Saliva, commonly known as spit, is mostly water with a complex mix of proteins, minerals, vitamins, hormones, and other substances. The salivary glands produce, on average, about a quart of spit a day which over a year is enough to fill two bathtubs. It produces the most in the afternoon, and less in the evening. Saliva production decreases when you are sleeping or dehydrated and usually as you get older.
Saliva is the mouths primary defense against tooth decay. Bacteria in plaque generates acids that attack tooth minerals causing decay. Saliva helps prevent this acid formation. It washes away the food particles and sugars that produce the acids when broken down. Amylase is an enzyme that breaks down starches into sugars to prevent carbohydrates from blocking saliva flow. The calcium and phosphate ions in the saliva’s mineral salts reverse the decay process by slowing demineralization of tooth structure and promoting re-mineralization of tooth enamel. Mucin glycoproteins make spit sticky. They stick to the teeth and help protect them from bacteria and acids which can cause cavities.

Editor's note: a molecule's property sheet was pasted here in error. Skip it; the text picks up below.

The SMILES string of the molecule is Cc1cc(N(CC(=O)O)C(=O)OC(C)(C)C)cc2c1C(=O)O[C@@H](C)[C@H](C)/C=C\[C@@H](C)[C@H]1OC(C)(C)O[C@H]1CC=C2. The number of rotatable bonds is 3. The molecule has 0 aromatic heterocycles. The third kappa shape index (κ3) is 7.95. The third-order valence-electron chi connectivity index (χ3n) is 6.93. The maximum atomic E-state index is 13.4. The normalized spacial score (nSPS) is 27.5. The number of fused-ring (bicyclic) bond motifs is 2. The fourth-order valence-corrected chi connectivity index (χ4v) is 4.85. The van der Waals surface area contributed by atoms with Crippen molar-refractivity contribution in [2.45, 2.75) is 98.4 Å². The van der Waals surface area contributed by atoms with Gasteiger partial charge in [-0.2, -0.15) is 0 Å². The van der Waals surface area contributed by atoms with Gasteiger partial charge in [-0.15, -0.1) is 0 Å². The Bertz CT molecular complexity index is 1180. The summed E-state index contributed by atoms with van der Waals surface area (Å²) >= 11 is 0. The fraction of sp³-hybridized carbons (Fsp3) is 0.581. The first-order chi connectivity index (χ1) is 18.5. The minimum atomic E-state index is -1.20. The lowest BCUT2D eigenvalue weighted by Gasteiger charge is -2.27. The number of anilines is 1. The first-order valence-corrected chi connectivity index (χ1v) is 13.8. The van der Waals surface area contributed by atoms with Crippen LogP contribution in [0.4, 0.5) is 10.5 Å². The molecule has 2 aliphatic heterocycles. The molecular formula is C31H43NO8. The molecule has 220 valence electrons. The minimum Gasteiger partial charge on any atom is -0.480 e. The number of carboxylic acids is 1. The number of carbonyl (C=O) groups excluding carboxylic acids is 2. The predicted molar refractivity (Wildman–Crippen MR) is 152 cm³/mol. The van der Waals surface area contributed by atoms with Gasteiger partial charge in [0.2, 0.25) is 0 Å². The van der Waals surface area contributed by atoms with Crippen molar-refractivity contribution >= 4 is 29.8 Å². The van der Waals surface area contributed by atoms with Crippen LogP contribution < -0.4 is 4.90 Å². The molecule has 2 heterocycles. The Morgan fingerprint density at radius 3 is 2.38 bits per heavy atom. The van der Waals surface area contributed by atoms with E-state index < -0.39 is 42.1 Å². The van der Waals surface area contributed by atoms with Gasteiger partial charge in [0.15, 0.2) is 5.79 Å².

Saliva lubricates the mouth, protects teeth and gums, and helps regulate the acid balance of the mouth. It helps maintain the environment in which tooth minerals can be replaced. Cavities and gum disease can result from having a chronic dry mouth. Saliva has enzymes that break down starches and fats to begin the digestive process. It lubricates the food you are eating which enables you to swallow it. Taste buds only recognize food molecules that have dissolved in saliva.
Saliva can be tested to monitor smoking, alcohol intake, and drug use. It is also useful in diagnosing disease. For example, there are FDA-approved saliva tests to detect antibodies to HIV and the hepatitis C virus. Soon diagnostic saliva tests could become as common as blood tests.
Now you realize how important spit is to your dental health. If you have a chronic dry mouth call New Town Dentist to make an appointment.